When the crying stopped, he met us in the hallway. With red eyes and tear-streaked cheeks, one corner of his mouth turned up forming a smile that said, “I did it all by myself!” The sparkle shone through those teary blue eyes telling me everything I already knew.
The struggle had a purpose.
As we all rejoiced and celebrated with him, my husband took the other boys aside to explain what had to be done. “Zachary, I did the same thing when you were his age. He can do this. He just needs to know he can do it, and he needs to practice it. We can’t always do it for him.”
As a mother I naturally wanted to swoop to the rescue. God gently restrained me as I watched my husband lead our son to victory. He didn’t abandon him. He was right by his side the entire time. Encouraging, cheering, and coaching.
God never abandons us in our struggles.
He is there with us every step of the way. The road may feel long and lonely at times, but we don’t walk the road alone.
Through His creation, God gives us a vivid picture of just how critical the struggle is.
A young tree newly planted needs the wind to blow to develop strong roots. The more exposure to winds, the greater the chance for a strong tree. Trees that are staked and protected from the storms develop weaker root systems and have a shortened life span.
When a caterpillar sheds its final layer and wraps itself in a chrysalis, it waits while it is being formed into a butterfly. When ready to emerge, it is crucial for the butterfly to struggle its way out of the chrysalis. Without the struggle, the butterfly’s wings will not gain strength, and it may never be able to fly.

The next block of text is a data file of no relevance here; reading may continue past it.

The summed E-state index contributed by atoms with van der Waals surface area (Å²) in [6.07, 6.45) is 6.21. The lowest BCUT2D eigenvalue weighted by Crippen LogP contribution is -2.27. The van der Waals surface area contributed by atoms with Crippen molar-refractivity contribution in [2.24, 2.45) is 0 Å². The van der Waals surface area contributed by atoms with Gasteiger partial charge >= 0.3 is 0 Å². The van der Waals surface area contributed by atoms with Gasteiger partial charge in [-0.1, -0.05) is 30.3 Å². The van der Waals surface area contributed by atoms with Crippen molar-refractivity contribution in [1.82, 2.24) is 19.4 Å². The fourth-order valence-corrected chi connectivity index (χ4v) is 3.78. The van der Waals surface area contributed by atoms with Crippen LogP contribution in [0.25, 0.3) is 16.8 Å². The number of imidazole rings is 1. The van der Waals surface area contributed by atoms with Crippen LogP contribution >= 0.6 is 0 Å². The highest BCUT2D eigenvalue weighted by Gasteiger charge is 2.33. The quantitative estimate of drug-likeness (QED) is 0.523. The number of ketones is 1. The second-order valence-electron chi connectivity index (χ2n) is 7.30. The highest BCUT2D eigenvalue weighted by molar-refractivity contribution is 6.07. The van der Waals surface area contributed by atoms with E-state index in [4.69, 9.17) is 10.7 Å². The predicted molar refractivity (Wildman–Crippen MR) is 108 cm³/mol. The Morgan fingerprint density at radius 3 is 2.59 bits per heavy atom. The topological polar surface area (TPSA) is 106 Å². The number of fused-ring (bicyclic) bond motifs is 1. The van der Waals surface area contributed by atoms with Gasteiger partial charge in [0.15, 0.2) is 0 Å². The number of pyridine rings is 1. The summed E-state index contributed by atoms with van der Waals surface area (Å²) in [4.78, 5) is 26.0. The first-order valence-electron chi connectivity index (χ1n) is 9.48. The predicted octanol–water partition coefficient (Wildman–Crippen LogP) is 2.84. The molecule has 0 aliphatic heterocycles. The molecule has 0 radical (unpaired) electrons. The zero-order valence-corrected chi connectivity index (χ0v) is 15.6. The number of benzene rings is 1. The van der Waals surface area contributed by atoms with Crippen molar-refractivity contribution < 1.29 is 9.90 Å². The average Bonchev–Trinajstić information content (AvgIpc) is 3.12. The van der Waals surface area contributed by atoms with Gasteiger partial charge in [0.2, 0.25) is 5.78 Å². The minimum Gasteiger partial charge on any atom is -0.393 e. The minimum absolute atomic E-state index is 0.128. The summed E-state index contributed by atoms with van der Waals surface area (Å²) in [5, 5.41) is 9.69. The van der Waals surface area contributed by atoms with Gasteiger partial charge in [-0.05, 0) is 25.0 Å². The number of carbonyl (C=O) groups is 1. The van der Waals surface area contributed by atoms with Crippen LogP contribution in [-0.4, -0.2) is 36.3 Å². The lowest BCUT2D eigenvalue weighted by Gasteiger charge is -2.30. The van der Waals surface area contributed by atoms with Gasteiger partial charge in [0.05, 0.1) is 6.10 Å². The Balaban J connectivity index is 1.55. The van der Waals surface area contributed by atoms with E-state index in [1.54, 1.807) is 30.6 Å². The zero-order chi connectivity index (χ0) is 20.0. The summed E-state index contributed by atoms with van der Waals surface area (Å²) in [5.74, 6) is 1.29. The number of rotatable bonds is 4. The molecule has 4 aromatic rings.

Struggle is hard. Struggle is painful. Struggle is lonely.
When we cling to God in our struggles, we are strengthened in the process.
The struggle develops strength. The struggle develops character. The struggle develops beauty. The struggle develops perseverance.
When I was a bystander to my son’s struggle for independence, I struggled with the struggle. I wanted to rescue him. I wanted to make everything right in his little world. Because I love him. On the other side of that struggle, I watched in the following weeks as he became a different little guy. For once, he didn’t feel like a baby anymore. He was capable like his brothers. He could handle his clothes just fine. He was confident, and tantrums became a thing of the past. The struggle provided the path for a breakthrough to occur in his development. And it was a beautiful thing to watch.
The beginning of a new school year allows a little more time for us to get our homes in order. Here is a system we use for organizing some of the kids’ items that works well for us. When we deal with the clutter in our homes, our minds can focus a little bit better. When our minds are more focused, we have more to give to our loved ones.